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Wednesday, September 19, 2012

Convergence of Genome-Wide Association and Candidate Gene Studies for Alcoholism

Genome-wide association (GWA) studies have led to a paradigm shift in how researchers study the genetics underlying disease. Many GWA studies are now publicly available and can be used to examine whether or not previously proposed candidate genes are supported by GWA data. This approach is particularly important for the field of alcoholism because the contribution of many candidate genes remains controversial.

Using the Human Genome Epidemiology (HuGE) Navigator, we selected candidate genes for alcoholism that have been frequently examined in scientific articles in the past decade. Specific candidate loci as well as all the reported single nucleotide polymorphisms (SNPs) in candidate genes were examined in the Study of Addiction: Genetics and Environment (SAGE), a GWA study comparing alcohol-dependent and nondependent subjects.

Several commonly reported candidate loci, including rs1800497 in DRD2, rs698 in ADH1C, rs1799971 in OPRM1, and rs4680 in COMT, are not replicated in SAGE (p > 0.05). Among candidate loci available for analysis, only rs279858 in GABRA2 (p = 0.0052, OR = 1.16) demonstrated a modest association. Examination of all SNPs reported in SAGE in over 50 candidate genes revealed no SNPs with large frequency differences between cases and controls, and the lowest p-value of any SNP was 0.0006.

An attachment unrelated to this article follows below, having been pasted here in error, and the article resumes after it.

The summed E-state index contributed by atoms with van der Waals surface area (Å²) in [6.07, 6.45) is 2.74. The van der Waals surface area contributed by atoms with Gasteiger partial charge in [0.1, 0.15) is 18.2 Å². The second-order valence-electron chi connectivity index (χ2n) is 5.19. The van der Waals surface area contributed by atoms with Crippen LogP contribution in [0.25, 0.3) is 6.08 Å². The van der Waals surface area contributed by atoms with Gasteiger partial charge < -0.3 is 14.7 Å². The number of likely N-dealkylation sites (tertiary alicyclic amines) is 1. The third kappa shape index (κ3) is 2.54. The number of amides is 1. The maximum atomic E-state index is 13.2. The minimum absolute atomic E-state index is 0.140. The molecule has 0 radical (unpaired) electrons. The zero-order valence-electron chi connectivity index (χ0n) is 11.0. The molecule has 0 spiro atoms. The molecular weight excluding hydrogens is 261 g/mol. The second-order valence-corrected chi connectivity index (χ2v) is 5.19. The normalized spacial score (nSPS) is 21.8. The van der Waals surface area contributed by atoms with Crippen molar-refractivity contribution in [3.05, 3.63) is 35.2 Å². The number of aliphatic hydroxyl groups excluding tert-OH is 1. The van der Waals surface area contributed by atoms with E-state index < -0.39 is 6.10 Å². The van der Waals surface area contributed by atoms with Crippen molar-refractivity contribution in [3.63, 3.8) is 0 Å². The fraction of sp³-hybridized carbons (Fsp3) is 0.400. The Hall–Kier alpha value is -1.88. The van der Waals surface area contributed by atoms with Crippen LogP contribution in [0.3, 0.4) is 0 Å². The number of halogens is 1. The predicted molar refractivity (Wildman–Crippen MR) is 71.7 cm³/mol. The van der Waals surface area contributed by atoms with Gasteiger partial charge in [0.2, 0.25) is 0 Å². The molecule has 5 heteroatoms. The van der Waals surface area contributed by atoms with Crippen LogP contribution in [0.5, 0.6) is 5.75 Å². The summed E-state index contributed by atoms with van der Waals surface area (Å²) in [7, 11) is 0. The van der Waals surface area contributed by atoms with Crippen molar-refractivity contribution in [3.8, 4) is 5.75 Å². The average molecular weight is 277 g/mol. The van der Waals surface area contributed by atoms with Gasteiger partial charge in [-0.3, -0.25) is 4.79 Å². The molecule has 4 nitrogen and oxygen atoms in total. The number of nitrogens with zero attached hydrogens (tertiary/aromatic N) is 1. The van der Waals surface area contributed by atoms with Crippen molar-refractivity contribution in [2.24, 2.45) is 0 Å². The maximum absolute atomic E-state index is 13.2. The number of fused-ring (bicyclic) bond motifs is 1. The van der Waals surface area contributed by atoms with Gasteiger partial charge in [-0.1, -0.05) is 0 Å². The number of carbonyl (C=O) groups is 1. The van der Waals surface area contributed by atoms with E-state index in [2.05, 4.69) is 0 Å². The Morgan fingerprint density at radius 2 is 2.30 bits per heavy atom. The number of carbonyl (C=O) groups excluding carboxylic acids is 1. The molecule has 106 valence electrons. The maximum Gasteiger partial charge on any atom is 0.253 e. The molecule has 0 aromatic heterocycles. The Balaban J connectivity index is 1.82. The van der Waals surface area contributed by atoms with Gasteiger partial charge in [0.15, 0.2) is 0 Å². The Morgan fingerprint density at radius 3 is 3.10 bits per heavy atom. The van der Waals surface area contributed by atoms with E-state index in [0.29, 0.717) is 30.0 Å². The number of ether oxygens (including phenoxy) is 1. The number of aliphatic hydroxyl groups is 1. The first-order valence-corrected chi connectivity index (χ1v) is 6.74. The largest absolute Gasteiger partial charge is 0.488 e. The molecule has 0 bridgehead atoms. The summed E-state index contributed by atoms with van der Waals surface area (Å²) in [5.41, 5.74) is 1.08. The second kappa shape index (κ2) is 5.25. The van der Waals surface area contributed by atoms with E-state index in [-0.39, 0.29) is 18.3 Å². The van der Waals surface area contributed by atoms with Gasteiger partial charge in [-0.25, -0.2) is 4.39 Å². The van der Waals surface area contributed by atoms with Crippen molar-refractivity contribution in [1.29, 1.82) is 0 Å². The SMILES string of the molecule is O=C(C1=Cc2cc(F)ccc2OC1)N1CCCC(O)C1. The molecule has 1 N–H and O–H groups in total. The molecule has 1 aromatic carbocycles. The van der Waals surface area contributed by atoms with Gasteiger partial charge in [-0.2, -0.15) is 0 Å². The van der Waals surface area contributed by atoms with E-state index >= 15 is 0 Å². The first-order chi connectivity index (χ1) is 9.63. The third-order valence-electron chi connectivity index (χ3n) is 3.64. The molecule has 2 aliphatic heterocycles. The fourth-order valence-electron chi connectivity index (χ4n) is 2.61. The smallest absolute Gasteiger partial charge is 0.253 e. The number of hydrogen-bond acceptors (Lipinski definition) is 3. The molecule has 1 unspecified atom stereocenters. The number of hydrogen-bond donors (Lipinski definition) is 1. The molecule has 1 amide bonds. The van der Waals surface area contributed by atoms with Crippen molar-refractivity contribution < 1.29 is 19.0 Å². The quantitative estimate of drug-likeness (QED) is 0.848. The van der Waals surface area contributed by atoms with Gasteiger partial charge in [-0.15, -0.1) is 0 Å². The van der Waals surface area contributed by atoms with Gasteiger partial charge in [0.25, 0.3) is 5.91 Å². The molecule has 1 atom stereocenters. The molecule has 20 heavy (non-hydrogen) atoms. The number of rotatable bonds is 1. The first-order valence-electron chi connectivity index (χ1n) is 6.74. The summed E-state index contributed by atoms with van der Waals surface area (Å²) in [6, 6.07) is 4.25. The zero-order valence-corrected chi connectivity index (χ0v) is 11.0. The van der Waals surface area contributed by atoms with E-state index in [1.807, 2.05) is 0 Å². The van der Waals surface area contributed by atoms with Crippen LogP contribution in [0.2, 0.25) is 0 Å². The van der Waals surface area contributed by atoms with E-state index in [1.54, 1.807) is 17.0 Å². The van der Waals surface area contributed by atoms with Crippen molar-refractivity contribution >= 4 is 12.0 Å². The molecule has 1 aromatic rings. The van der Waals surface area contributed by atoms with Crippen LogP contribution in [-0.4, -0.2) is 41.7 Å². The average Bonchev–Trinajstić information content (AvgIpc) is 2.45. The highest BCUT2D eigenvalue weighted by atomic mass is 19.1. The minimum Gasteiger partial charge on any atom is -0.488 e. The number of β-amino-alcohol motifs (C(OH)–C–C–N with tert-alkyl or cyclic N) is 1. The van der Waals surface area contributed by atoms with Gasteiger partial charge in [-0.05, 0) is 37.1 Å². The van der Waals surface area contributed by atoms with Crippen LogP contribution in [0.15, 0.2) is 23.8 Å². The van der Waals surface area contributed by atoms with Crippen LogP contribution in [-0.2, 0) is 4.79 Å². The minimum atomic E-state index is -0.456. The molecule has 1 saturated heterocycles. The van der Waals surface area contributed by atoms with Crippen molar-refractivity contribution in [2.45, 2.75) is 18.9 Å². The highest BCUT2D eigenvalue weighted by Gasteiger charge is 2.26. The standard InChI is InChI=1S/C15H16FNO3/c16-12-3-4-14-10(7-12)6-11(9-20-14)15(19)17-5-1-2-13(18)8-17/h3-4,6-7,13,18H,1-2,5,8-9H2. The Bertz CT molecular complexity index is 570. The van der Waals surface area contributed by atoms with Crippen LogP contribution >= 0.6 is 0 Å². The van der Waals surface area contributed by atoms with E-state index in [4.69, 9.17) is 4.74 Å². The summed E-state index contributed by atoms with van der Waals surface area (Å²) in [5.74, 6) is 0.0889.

We provide evidence that several extensively studied candidate loci do not have a strong contribution to risk of developing alcohol dependence in European and African ancestry populations. Owing to the lack of coverage, we were unable to rule out the contribution of other variants, and these genes and particular loci warrant further investigation. Our analysis demonstrates that publicly available GWA results can be used to better understand which if any of previously proposed candidate genes contribute to disease. Furthermore, we illustrate how examining the convergence of candidate gene and GWA studies can help elucidate the genetic architecture of alcoholism and more generally complex diseases.

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